In many ways, I think that is how I saw 2016–falling off balance again and again, barely moving the needle on progress.  To be quite honest, based on how I rang in the new year (i.e., in bed with a severe sinus infection), I don’t think much will change in 2017: I think I will spend most days falling out of that pose, barely moving the needle on progress.

The thing that will change is what those last six words mean to me.

Barely moving the needle is progress.

Barely moving the need is how we have to build sometimes, and, as a dear friend put it years ago, in words that have not left me since:

And I like these things because they cost me something to invest in. If I pay the price, then it is worth something to me. Its worth is only equal to what I am willing to pay for it.

There are some things in this life that will take time to develop, things that are worth keeping sacred for the right moment. Things that will be more lovely if I pay the price of waiting and watching and sowing into it, even when I am uncomfortable and lonely and hopeful all at once.

Because anything worth everything will always cost us something.

Anything worth everything…that’s something I want to build.

Reject What Does Not Serve You: Reflecting on EMBRACE

Like most of us, I cheered extra hard and kissed extra long when the clock struck midnight this year, ushering in the excitement and promise of 2017. Dismissing the hot mess that was 2016 — especially the final quarter of it — provided my soul the equivalent of a long shower, brushed teeth, fresh underwear, and clean hair.

Granted, I felt same way at the beginning of 2016. And when 2015 was novel. I still consider 2014 one of the worst years of my life but I do recall being so grateful for it’s arrival after a brutal 2013.

I guess what I’m saying is despite all the ‘New Year, New You’ promises and the memes thanking our lucky stars for a bright start with the rollover… y’all, we’ll just be saying the exact same things at this time next December.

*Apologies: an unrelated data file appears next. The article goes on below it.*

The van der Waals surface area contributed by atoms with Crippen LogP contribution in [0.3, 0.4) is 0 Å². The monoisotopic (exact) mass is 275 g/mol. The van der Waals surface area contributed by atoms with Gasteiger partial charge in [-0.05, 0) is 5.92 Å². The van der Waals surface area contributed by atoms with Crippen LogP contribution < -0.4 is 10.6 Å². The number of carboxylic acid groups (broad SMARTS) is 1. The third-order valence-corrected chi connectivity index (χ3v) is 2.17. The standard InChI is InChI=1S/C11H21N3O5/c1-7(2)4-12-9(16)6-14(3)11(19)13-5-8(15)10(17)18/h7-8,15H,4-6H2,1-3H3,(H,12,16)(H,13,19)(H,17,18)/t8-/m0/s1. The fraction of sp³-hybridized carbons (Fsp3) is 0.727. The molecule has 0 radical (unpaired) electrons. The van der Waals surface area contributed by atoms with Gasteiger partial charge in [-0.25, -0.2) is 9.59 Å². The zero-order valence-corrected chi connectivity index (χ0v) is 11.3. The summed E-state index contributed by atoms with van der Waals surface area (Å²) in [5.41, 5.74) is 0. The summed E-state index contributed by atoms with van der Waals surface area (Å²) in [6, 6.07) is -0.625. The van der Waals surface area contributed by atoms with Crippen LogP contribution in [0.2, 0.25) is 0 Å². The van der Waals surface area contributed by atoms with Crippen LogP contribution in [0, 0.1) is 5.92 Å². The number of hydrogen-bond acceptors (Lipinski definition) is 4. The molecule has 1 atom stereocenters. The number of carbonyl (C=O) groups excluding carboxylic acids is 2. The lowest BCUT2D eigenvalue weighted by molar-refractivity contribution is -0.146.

2017 will be just as DEPLETING as 2016 — if we let it.

This plays a part in why people nay-say New Year’s Resolutions, methinks.

Because it’s nice to envision ourselves on the other side, having realized all our potential and relaxing in mental satisfaction with more money, less body fat, and overall tranquility.

Remember when I said I love New Years Resolutions? This is because I select mine deliberately and go full-scale nerdy and do my best to make them SMART. I set mini-goals in twelve aspects of my life to make the application of these promises realistic.

So… how does this micro-rant fit into my weekly application of EMBRACE?

There’s a lot about this week which did not naturally elicit a “Yes, Let’s” attitude.

My boyfriend left town and I already fiercely miss his warmth in my bed and his arms around my waist. When he walked out the door, the emptiness of the air around me felt suffocating. I still don’t have many friends in Alabama, none that I hang out with after work, and I likely won’t have physical contact with another human being for at least a month until his return. You forget how important touch is until you no longer receive it.

New circumstances at work which I’ve been dreading awaiting for two months has finally arrived and my concerns regarding the changes are beginning to be realized. I love my job and I love the way things have been; this change is one that I flat-out JUST DID NOT WANT TO HAPPEN. The transition hasn’t been smooth and some of the hiccups we experienced reflected poorly on relationships with colleagues I worked hard to establish. Messages I had been very deliberate about crafting were not communicated properly. Time was wasted on events that should have been applied to other projects. Overall, I left the office each day thinking (and occasionally saying aloud) fuck this.